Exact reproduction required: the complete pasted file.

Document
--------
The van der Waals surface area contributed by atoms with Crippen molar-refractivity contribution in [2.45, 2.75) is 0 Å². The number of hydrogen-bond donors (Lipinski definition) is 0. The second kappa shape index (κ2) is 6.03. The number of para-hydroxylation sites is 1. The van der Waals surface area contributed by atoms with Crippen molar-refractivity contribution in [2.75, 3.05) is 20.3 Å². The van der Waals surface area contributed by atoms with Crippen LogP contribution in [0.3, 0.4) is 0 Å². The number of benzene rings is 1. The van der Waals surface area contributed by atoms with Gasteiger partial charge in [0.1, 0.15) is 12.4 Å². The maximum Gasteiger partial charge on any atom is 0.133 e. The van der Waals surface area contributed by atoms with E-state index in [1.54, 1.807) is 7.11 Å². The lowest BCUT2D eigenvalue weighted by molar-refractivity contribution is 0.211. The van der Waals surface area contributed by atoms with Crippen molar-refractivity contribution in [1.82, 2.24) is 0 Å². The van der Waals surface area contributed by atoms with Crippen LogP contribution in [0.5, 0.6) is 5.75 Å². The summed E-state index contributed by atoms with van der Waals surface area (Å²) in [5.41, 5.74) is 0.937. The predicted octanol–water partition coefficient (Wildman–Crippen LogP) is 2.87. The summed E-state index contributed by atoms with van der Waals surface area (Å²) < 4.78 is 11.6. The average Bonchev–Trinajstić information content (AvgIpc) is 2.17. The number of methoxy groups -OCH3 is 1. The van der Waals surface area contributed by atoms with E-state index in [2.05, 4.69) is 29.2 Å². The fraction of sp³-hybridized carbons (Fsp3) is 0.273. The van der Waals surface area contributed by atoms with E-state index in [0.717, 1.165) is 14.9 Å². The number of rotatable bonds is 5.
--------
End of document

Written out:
The van der Waals surface area contributed by atoms with Crippen molar-refractivity contribution in [2.45, 2.75) is 0 Å². The number of hydrogen-bond donors (Lipinski definition) is 0. The second kappa shape index (κ2) is 6.03. The number of para-hydroxylation sites is 1. The van der Waals surface area contributed by atoms with Crippen molar-refractivity contribution in [2.75, 3.05) is 20.3 Å². The van der Waals surface area contributed by atoms with Crippen LogP contribution in [0.3, 0.4) is 0 Å². The number of benzene rings is 1. The van der Waals surface area contributed by atoms with Gasteiger partial charge in [0.1, 0.15) is 12.4 Å². The maximum Gasteiger partial charge on any atom is 0.133 e. The van der Waals surface area contributed by atoms with E-state index in [1.54, 1.807) is 7.11 Å². The lowest BCUT2D eigenvalue weighted by molar-refractivity contribution is 0.211. The van der Waals surface area contributed by atoms with Crippen molar-refractivity contribution in [1.82, 2.24) is 0 Å². The van der Waals surface area contributed by atoms with Crippen LogP contribution in [0.5, 0.6) is 5.75 Å². The summed E-state index contributed by atoms with van der Waals surface area (Å²) in [5.41, 5.74) is 0.937. The predicted octanol–water partition coefficient (Wildman–Crippen LogP) is 2.87. The summed E-state index contributed by atoms with van der Waals surface area (Å²) < 4.78 is 11.6. The average Bonchev–Trinajstić information content (AvgIpc) is 2.17. The number of methoxy groups -OCH3 is 1. The van der Waals surface area contributed by atoms with E-state index in [2.05, 4.69) is 29.2 Å². The fraction of sp³-hybridized carbons (Fsp3) is 0.273. The van der Waals surface area contributed by atoms with E-state index in [0.717, 1.165) is 14.9 Å². The number of rotatable bonds is 5.